One of Mexico's smallest states, a hidden paradise with a biosphere and active volcano to the northern borders, with the Pacific ocean to the west. With waterfalls, crystal clear rivers, lush vegetation, caves and farmland abundant throughout the state. One of Mexico's most legendary surf spots - Boca de Pascuales, just past the Lime Capital of Mexico, in the agrocultural city of Tecoman and just south of Manzanillo, México's main pacific port, as well as a resort town with excellent sportfishing, watersports and golf. Colima city centers itself on being an educational with an international University and art community for dance, music and local artists.
Many popular, well known US franchises sprouted up after the last major earthquake here in 2003 - like the Phoenix rising... With stores like Walmart, SAM's Club, Home Depot, Office Depot, Johnny Rocket's, Sears, Starbucks, Burger King, McDonald's, KFC, Applebee's have turned Colima into a very popular place to visit and live. You will also find Mexican mercados like Soriana and the high end department store Liverpool, in the Plaza Zentralia mall. There are many excellent sushi and fresh fish restaurants around town to enjoy (fresh off the boats from Manzanillo that morning) , while the nights sizzle with the many taco stands that are packed with late night diners on the main boulevards and beighborhood side streets throughout the city.
Colima has a variety of museums throughout the state. In Colima city you will find the Museo Regional de Historia de Colima (the best museum about Colima's history and culture), a couple archeological sites are available for tours on the outskirts of the city on the 2nd and 3rd rings. There are also art museums in the center and in Comala, the famous Nogueras Cultural Complex, just a few minutes north of the "Magic Town", housing the art and furniture collection of famous Comala artist Alejandro Rangel Hidalgo.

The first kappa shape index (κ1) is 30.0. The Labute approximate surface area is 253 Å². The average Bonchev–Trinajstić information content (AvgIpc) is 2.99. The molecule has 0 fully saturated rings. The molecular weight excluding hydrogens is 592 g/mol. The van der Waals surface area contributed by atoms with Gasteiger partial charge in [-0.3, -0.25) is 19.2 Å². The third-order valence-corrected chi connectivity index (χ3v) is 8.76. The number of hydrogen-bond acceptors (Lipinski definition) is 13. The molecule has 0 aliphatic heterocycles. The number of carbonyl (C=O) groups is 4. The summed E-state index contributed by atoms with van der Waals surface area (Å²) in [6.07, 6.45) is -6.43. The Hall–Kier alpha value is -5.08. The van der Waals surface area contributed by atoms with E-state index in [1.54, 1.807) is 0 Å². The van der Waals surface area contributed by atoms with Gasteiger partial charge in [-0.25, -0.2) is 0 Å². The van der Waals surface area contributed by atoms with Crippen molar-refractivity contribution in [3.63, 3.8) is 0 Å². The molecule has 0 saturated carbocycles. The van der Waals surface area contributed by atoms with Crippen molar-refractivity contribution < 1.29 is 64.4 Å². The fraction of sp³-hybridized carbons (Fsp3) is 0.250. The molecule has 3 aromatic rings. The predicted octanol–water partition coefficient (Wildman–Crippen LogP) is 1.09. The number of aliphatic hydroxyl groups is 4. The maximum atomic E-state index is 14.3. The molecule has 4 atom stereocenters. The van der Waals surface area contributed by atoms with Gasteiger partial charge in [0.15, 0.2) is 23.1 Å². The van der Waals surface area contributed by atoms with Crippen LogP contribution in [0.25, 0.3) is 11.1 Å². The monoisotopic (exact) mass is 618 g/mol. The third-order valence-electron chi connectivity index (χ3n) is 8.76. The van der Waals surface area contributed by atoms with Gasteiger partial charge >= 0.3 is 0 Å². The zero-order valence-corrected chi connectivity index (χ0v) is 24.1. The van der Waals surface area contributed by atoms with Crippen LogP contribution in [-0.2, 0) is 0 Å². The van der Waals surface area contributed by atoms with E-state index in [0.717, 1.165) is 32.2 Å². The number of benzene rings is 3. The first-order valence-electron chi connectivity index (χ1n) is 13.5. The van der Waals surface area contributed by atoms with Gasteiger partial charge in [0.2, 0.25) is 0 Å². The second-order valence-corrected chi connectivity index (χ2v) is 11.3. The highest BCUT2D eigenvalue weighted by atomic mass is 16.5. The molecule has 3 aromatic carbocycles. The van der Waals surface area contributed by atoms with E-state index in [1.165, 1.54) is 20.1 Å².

Past the mangroves and crocodiles on the beach in the town of Cuyutlán you will find the Salt Museum (Museo Comunitario de la Sal). You may also want to visit the sea turtle sanctuary CDPRE (Centro Desarrollo, Productivo, Recreativo y Ecológico) Center for Development, Production, Recreation and Ecology. The sanctuary exists through private donations and offers camping facilities for large groups and organizations, with special programs for students. For more information click on the baby Sea Turtle.
Colima is not like any other state in Mexico, in fact it has the feel more like a small country. The university and secondary schools are some of the best in the Republic, with a growing population of students from South Korea and other countries studying here. An ever growing hub of medical technology and specialist doctors is spreading throughout Colima. blended with our heavy agricultural foundation of lime, orange, lemon, guayaba, mango, banana, blueberries, cocos and sugar cane, among others exports.
The 'Feria de Todos los Santos Colima' is Colima's state fair, which occurs over a 2 week period, from late October into early November. Featuring livestock, local produce, Tecoman limes, traditional cuisine, alley and walkways with vendors from Colima and surrounding states selling everything from handmade artesanias to a wide variety of food.